John N. Gardner Institute for Excellence in Undergraduate Education

So Where Are The Men?

Last month while in San Antonio attending the 31st annual Conference on The First-Year Experience, I was invited to join a conversation of the Alamo Community College District’s Minority Male Committee. This is a very progressive community college district and I was pleased to have this opportunity. I thought the conversation was courageous and promising. The underperformance of minority males, relative to other community college students, many of whom are not doing all that well either, is a source for great concern. Few colleges really zero in on this.

For several decades I have been noticing, as have been other observer and demographers, the larger problem of underperformance by men per se, in college. I remember visiting one of the CUNY colleges back in the 90’s and noting that in a large group of “student leaders” (students active in leading clubs, organizations, service projects, and student government) there were hardly any men present. So I threw out the obvious question to the group: “Where are the men?” The answer I had in the form of a flip, but intentionally candid quip from one of the women: “It’s all about sports, booze, and sex—that’s where they are.”

And now, every campus I visit the story is the same: men are less likely to go to college; less likely to stay when they do get there; less likely to be involved in campus leadership activities. But they still want to play football and basketball. And the historically male orientated culture still predominates at most campuses, especially those with intercollegiate revenue sports.

And just the other week, The Chronicle of Higher Education reported that men were significantly less likely to participate in study abroad.

And the Census Bureau has reported that in the largest metropolitan areas of the country when comparing the salary/income levels of unmarried, college educated, 22-30 year old males vs. females,that women are now out-earning men.

There has been a great deal written now by way of attempting to explain these profound differences. I am just commenting here on what steps we might want to take about this.

First of all, I would like to see every coeducational college campus have some kind of standing task force undertake a study of male performance on that particular campus. So first of all, we need to know more about this problem on a campus by campus basis.

To do this would take a great deal of courage. Many men who run campuses are reluctant to admit we have a problem. And for some of them, there is good reason and not just denial: they may actually be pilloried for using this ostensibly well intentioned effort as one more strategy to insure male domination. I have the pleasure of living with a caring, very smart, higher education liberal like myself, but one who has no sympathy for this problem. She notes that we men are still running the country, predicts we will probably long continue to do so, and just doesn’t see what the fuss is all about. My point is that on some campuses even raising the question may be politically incorrect.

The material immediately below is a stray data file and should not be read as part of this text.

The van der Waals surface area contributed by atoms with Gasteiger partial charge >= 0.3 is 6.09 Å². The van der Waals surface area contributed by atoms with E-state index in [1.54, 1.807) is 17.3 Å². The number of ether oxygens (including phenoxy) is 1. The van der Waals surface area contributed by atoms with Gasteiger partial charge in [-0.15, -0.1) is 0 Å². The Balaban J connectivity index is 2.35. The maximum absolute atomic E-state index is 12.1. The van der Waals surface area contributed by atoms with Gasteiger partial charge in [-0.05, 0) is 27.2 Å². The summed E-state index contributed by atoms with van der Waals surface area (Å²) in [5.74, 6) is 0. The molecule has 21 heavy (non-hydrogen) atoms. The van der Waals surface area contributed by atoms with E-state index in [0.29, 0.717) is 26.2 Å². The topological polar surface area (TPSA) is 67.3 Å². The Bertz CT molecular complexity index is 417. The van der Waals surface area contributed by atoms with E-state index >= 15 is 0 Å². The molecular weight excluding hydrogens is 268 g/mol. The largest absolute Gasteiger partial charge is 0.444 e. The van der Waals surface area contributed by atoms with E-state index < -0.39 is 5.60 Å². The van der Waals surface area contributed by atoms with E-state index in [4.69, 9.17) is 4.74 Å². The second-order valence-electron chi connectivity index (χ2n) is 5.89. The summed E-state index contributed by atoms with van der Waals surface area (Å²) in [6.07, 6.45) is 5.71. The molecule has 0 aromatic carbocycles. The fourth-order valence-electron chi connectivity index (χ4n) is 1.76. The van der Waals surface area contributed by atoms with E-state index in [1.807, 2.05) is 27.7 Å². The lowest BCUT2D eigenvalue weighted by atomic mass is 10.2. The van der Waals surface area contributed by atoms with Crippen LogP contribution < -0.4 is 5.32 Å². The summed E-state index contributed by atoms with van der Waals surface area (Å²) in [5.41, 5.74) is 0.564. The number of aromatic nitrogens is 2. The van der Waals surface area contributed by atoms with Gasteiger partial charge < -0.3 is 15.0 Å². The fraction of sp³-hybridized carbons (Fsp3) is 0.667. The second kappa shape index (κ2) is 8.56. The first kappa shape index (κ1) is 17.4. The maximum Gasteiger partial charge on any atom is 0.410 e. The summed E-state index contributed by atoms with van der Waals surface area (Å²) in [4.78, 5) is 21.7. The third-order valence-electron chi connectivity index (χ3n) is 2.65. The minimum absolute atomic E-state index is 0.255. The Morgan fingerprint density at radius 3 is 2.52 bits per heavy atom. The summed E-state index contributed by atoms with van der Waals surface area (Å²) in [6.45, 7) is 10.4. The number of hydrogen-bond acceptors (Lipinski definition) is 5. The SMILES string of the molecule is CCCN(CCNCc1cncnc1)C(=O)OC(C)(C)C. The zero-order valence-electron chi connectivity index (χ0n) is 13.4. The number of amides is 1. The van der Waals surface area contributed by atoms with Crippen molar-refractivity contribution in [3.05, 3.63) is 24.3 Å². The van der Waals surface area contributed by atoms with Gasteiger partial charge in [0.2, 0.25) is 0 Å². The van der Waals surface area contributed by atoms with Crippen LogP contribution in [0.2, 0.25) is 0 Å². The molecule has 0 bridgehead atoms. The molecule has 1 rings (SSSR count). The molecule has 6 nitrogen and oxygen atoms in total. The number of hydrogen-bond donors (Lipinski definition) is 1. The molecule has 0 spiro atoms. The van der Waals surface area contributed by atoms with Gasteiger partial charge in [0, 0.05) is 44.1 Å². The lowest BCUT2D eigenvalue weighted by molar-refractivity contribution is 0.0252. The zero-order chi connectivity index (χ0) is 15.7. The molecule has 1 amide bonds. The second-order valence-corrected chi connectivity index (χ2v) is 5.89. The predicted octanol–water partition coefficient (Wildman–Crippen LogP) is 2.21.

It is the case that men are underrepresented as participants in many of the co-curricular activities that we know are so valuable as developmental experiences for college students, for example, service learning. One way to address this would be to abandon our “optional” approach to so much about the collegiate experience and make certain activities mandatory. Just imagine what the effect on your campus might be if you instituted a campus service requirement for graduation.

We also know that men are much less likely to see assistance, particularly in the first year of college, when they are, not surprisingly, more likely to drop out or flunk out. This is why I have long been an advocate for requiring most college students to take a first-year seminar in which they will be made to use certain helping services and resources. To quote a phrase now making the rounds on many higher education circles: “students don’t do optional.”

If we were really serious about this problem, we would address it the way we address other topics we value highly: we would embed it in the curriculum. I realize this would be anathema at some places, encouraging more students to enroll in gender studies courses, let alone require them. But really, we have to get students together to rationally study, understand, and reflect on how we got to this state of affairs and what THEY might do about it.

But, for starters, a campus task force/committee on the question of male performance in higher education would be a good first step. We have to start somewhere. Most campuses haven’t started at all. And we have to look at all men, not exclusively minority males. They are members of a much larger and less exclusive club.

So where are the men? Well, they’re out there — but we’re just not talking about them. Maybe we don’t even notice what is right there before us to see: if only we would look, then talk, and then take some action.

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